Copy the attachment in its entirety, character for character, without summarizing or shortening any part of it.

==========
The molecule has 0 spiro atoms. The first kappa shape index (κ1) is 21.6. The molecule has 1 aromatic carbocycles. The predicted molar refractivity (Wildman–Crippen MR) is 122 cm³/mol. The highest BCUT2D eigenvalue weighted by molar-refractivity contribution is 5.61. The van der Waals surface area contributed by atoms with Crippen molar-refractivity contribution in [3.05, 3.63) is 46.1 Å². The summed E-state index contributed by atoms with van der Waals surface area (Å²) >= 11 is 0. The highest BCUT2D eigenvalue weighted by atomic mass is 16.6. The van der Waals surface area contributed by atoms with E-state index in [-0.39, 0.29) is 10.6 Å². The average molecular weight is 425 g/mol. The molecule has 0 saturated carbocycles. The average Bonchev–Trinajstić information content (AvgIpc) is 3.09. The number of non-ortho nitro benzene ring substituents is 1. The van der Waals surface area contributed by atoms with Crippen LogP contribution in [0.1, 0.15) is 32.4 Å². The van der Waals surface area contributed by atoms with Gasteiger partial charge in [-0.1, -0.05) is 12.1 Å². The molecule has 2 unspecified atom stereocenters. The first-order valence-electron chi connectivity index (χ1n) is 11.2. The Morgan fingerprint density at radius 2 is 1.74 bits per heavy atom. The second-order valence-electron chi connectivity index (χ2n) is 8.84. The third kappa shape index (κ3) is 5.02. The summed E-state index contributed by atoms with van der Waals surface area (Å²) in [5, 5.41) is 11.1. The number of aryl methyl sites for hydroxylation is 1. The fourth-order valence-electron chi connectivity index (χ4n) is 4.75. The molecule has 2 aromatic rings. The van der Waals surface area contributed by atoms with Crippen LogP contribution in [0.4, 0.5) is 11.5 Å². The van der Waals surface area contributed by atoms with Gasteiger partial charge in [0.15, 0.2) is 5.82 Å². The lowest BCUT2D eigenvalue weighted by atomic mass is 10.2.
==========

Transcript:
The molecule has 0 spiro atoms. The first kappa shape index (κ1) is 21.6. The molecule has 1 aromatic carbocycles. The predicted molar refractivity (Wildman–Crippen MR) is 122 cm³/mol. The highest BCUT2D eigenvalue weighted by molar-refractivity contribution is 5.61. The van der Waals surface area contributed by atoms with Crippen molar-refractivity contribution in [3.05, 3.63) is 46.1 Å². The summed E-state index contributed by atoms with van der Waals surface area (Å²) >= 11 is 0. The highest BCUT2D eigenvalue weighted by atomic mass is 16.6. The van der Waals surface area contributed by atoms with E-state index in [-0.39, 0.29) is 10.6 Å². The average molecular weight is 425 g/mol. The molecule has 0 saturated carbocycles. The average Bonchev–Trinajstić information content (AvgIpc) is 3.09. The number of non-ortho nitro benzene ring substituents is 1. The van der Waals surface area contributed by atoms with Crippen LogP contribution in [0.1, 0.15) is 32.4 Å². The van der Waals surface area contributed by atoms with Gasteiger partial charge in [-0.1, -0.05) is 12.1 Å². The molecule has 2 unspecified atom stereocenters. The first-order valence-electron chi connectivity index (χ1n) is 11.2. The Morgan fingerprint density at radius 2 is 1.74 bits per heavy atom. The second-order valence-electron chi connectivity index (χ2n) is 8.84. The third kappa shape index (κ3) is 5.02. The summed E-state index contributed by atoms with van der Waals surface area (Å²) in [5, 5.41) is 11.1. The number of aryl methyl sites for hydroxylation is 1. The fourth-order valence-electron chi connectivity index (χ4n) is 4.75. The molecule has 2 aromatic rings. The van der Waals surface area contributed by atoms with Crippen LogP contribution in [0.4, 0.5) is 11.5 Å². The van der Waals surface area contributed by atoms with Gasteiger partial charge in [0.15, 0.2) is 5.82 Å². The lowest BCUT2D eigenvalue weighted by atomic mass is 10.2.